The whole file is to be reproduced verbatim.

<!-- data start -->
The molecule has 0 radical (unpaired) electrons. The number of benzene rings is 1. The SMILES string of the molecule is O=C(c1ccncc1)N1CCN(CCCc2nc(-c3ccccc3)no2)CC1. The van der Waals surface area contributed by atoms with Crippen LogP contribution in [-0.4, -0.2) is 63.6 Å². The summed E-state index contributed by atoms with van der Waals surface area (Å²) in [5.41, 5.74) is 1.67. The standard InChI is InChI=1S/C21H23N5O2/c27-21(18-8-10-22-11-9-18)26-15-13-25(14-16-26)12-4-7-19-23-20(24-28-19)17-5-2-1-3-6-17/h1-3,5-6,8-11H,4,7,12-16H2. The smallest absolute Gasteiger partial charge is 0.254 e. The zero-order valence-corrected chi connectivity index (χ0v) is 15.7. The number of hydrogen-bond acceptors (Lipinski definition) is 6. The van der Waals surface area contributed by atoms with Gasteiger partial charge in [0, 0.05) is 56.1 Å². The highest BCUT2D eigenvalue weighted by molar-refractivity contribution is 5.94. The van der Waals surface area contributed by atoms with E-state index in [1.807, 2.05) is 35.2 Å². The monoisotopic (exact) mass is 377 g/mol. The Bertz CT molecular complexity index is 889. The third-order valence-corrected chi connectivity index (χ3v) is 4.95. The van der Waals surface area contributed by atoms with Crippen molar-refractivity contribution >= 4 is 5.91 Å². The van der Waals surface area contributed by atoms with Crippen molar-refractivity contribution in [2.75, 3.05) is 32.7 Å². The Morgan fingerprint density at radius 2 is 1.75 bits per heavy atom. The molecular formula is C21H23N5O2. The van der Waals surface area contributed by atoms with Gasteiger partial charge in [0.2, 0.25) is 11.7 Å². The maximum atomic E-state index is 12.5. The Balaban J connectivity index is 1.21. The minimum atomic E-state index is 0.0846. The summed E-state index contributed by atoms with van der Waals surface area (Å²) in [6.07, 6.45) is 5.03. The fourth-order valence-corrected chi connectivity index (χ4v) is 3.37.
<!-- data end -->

The molecule has 0 radical (unpaired) electrons. The number of benzene rings is 1. The SMILES string of the molecule is O=C(c1ccncc1)N1CCN(CCCc2nc(-c3ccccc3)no2)CC1. The van der Waals surface area contributed by atoms with Crippen LogP contribution in [-0.4, -0.2) is 63.6 Å². The summed E-state index contributed by atoms with van der Waals surface area (Å²) in [5.41, 5.74) is 1.67. The standard InChI is InChI=1S/C21H23N5O2/c27-21(18-8-10-22-11-9-18)26-15-13-25(14-16-26)12-4-7-19-23-20(24-28-19)17-5-2-1-3-6-17/h1-3,5-6,8-11H,4,7,12-16H2. The smallest absolute Gasteiger partial charge is 0.254 e. The zero-order valence-corrected chi connectivity index (χ0v) is 15.7. The number of hydrogen-bond acceptors (Lipinski definition) is 6. The van der Waals surface area contributed by atoms with Gasteiger partial charge in [0, 0.05) is 56.1 Å². The highest BCUT2D eigenvalue weighted by molar-refractivity contribution is 5.94. The van der Waals surface area contributed by atoms with E-state index in [1.807, 2.05) is 35.2 Å². The monoisotopic (exact) mass is 377 g/mol. The Bertz CT molecular complexity index is 889. The third-order valence-corrected chi connectivity index (χ3v) is 4.95. The van der Waals surface area contributed by atoms with Crippen molar-refractivity contribution >= 4 is 5.91 Å². The van der Waals surface area contributed by atoms with Crippen molar-refractivity contribution in [2.75, 3.05) is 32.7 Å². The Morgan fingerprint density at radius 2 is 1.75 bits per heavy atom. The molecular formula is C21H23N5O2. The van der Waals surface area contributed by atoms with Gasteiger partial charge in [0.2, 0.25) is 11.7 Å². The maximum atomic E-state index is 12.5. The Balaban J connectivity index is 1.21. The minimum atomic E-state index is 0.0846. The summed E-state index contributed by atoms with van der Waals surface area (Å²) in [6.07, 6.45) is 5.03. The fourth-order valence-corrected chi connectivity index (χ4v) is 3.37.